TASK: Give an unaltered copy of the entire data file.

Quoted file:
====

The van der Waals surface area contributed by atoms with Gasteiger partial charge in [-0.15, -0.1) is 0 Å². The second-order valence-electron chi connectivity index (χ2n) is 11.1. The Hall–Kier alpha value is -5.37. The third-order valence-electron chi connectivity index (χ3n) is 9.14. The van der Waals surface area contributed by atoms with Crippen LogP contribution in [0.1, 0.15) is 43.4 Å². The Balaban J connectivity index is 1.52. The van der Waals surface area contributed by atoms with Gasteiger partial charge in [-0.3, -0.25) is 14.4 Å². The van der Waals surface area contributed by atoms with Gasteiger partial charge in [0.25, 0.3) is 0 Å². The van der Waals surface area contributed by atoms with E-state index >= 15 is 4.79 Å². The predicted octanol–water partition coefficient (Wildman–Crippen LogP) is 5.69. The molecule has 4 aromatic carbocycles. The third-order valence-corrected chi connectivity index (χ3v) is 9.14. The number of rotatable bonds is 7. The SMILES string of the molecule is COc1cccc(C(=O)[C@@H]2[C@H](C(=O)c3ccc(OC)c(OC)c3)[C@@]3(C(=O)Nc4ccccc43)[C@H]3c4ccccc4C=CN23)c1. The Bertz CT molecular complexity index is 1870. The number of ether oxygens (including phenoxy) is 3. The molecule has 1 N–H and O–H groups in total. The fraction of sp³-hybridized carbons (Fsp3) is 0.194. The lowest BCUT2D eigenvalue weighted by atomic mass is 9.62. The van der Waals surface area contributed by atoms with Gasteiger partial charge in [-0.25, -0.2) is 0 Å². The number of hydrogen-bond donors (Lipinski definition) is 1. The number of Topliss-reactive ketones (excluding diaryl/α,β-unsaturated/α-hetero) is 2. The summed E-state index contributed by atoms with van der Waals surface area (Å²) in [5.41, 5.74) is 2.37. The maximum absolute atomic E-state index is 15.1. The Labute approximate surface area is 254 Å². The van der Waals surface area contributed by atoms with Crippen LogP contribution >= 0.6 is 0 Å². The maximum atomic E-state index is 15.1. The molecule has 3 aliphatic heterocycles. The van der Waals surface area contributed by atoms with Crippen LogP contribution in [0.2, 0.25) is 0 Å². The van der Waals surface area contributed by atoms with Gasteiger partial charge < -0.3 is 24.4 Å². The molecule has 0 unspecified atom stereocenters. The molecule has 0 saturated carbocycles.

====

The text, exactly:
The van der Waals surface area contributed by atoms with Gasteiger partial charge in [-0.15, -0.1) is 0 Å². The second-order valence-electron chi connectivity index (χ2n) is 11.1. The Hall–Kier alpha value is -5.37. The third-order valence-electron chi connectivity index (χ3n) is 9.14. The van der Waals surface area contributed by atoms with Crippen LogP contribution in [0.1, 0.15) is 43.4 Å². The Balaban J connectivity index is 1.52. The van der Waals surface area contributed by atoms with Gasteiger partial charge in [-0.3, -0.25) is 14.4 Å². The van der Waals surface area contributed by atoms with Gasteiger partial charge in [0.25, 0.3) is 0 Å². The van der Waals surface area contributed by atoms with E-state index >= 15 is 4.79 Å². The predicted octanol–water partition coefficient (Wildman–Crippen LogP) is 5.69. The molecule has 4 aromatic carbocycles. The third-order valence-corrected chi connectivity index (χ3v) is 9.14. The number of rotatable bonds is 7. The SMILES string of the molecule is COc1cccc(C(=O)[C@@H]2[C@H](C(=O)c3ccc(OC)c(OC)c3)[C@@]3(C(=O)Nc4ccccc43)[C@H]3c4ccccc4C=CN23)c1. The Bertz CT molecular complexity index is 1870. The number of ether oxygens (including phenoxy) is 3. The molecule has 1 N–H and O–H groups in total. The fraction of sp³-hybridized carbons (Fsp3) is 0.194. The lowest BCUT2D eigenvalue weighted by atomic mass is 9.62. The van der Waals surface area contributed by atoms with Gasteiger partial charge in [-0.25, -0.2) is 0 Å². The number of hydrogen-bond donors (Lipinski definition) is 1. The number of Topliss-reactive ketones (excluding diaryl/α,β-unsaturated/α-hetero) is 2. The summed E-state index contributed by atoms with van der Waals surface area (Å²) in [5.41, 5.74) is 2.37. The maximum absolute atomic E-state index is 15.1. The Labute approximate surface area is 254 Å². The van der Waals surface area contributed by atoms with Crippen LogP contribution >= 0.6 is 0 Å². The maximum atomic E-state index is 15.1. The molecule has 3 aliphatic heterocycles. The van der Waals surface area contributed by atoms with Crippen LogP contribution in [0.2, 0.25) is 0 Å². The van der Waals surface area contributed by atoms with Gasteiger partial charge < -0.3 is 24.4 Å². The molecule has 0 unspecified atom stereocenters. The molecule has 0 saturated carbocycles.